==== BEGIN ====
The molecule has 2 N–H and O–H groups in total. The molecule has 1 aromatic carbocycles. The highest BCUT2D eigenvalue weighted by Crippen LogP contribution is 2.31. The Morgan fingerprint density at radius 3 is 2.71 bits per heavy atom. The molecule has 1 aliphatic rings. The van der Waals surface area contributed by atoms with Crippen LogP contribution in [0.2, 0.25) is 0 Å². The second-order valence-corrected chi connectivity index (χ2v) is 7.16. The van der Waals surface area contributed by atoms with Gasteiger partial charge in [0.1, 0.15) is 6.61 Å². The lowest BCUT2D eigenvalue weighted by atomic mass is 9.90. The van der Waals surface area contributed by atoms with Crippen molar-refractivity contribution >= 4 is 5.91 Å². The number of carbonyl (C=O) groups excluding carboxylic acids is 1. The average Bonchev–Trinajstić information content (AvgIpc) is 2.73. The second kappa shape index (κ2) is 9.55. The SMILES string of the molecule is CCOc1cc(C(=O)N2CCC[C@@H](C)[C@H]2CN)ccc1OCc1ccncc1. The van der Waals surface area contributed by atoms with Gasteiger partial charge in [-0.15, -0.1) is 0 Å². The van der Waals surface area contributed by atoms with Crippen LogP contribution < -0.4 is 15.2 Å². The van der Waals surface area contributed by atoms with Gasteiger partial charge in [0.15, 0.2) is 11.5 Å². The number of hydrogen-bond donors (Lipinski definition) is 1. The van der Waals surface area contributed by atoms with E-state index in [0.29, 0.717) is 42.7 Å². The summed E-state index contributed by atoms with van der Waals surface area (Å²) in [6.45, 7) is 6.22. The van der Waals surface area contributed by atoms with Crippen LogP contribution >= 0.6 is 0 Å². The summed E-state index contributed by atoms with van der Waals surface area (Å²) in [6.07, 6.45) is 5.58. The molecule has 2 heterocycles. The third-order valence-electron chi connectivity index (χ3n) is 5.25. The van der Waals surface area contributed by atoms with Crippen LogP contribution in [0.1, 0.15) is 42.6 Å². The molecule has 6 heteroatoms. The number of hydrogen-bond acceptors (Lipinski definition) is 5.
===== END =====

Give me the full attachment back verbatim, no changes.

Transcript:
The molecule has 2 N–H and O–H groups in total. The molecule has 1 aromatic carbocycles. The highest BCUT2D eigenvalue weighted by Crippen LogP contribution is 2.31. The Morgan fingerprint density at radius 3 is 2.71 bits per heavy atom. The molecule has 1 aliphatic rings. The van der Waals surface area contributed by atoms with Crippen LogP contribution in [0.2, 0.25) is 0 Å². The second-order valence-corrected chi connectivity index (χ2v) is 7.16. The van der Waals surface area contributed by atoms with Gasteiger partial charge in [0.1, 0.15) is 6.61 Å². The lowest BCUT2D eigenvalue weighted by atomic mass is 9.90. The van der Waals surface area contributed by atoms with Crippen molar-refractivity contribution >= 4 is 5.91 Å². The number of carbonyl (C=O) groups excluding carboxylic acids is 1. The average Bonchev–Trinajstić information content (AvgIpc) is 2.73. The second kappa shape index (κ2) is 9.55. The SMILES string of the molecule is CCOc1cc(C(=O)N2CCC[C@@H](C)[C@H]2CN)ccc1OCc1ccncc1. The van der Waals surface area contributed by atoms with Gasteiger partial charge in [-0.15, -0.1) is 0 Å². The van der Waals surface area contributed by atoms with Crippen LogP contribution < -0.4 is 15.2 Å². The van der Waals surface area contributed by atoms with Gasteiger partial charge in [0.15, 0.2) is 11.5 Å². The number of hydrogen-bond donors (Lipinski definition) is 1. The van der Waals surface area contributed by atoms with E-state index in [0.29, 0.717) is 42.7 Å². The summed E-state index contributed by atoms with van der Waals surface area (Å²) in [6.45, 7) is 6.22. The van der Waals surface area contributed by atoms with Crippen LogP contribution >= 0.6 is 0 Å². The summed E-state index contributed by atoms with van der Waals surface area (Å²) in [6.07, 6.45) is 5.58. The molecule has 2 heterocycles. The third-order valence-electron chi connectivity index (χ3n) is 5.25. The van der Waals surface area contributed by atoms with Crippen LogP contribution in [0.1, 0.15) is 42.6 Å². The molecule has 6 heteroatoms. The number of hydrogen-bond acceptors (Lipinski definition) is 5.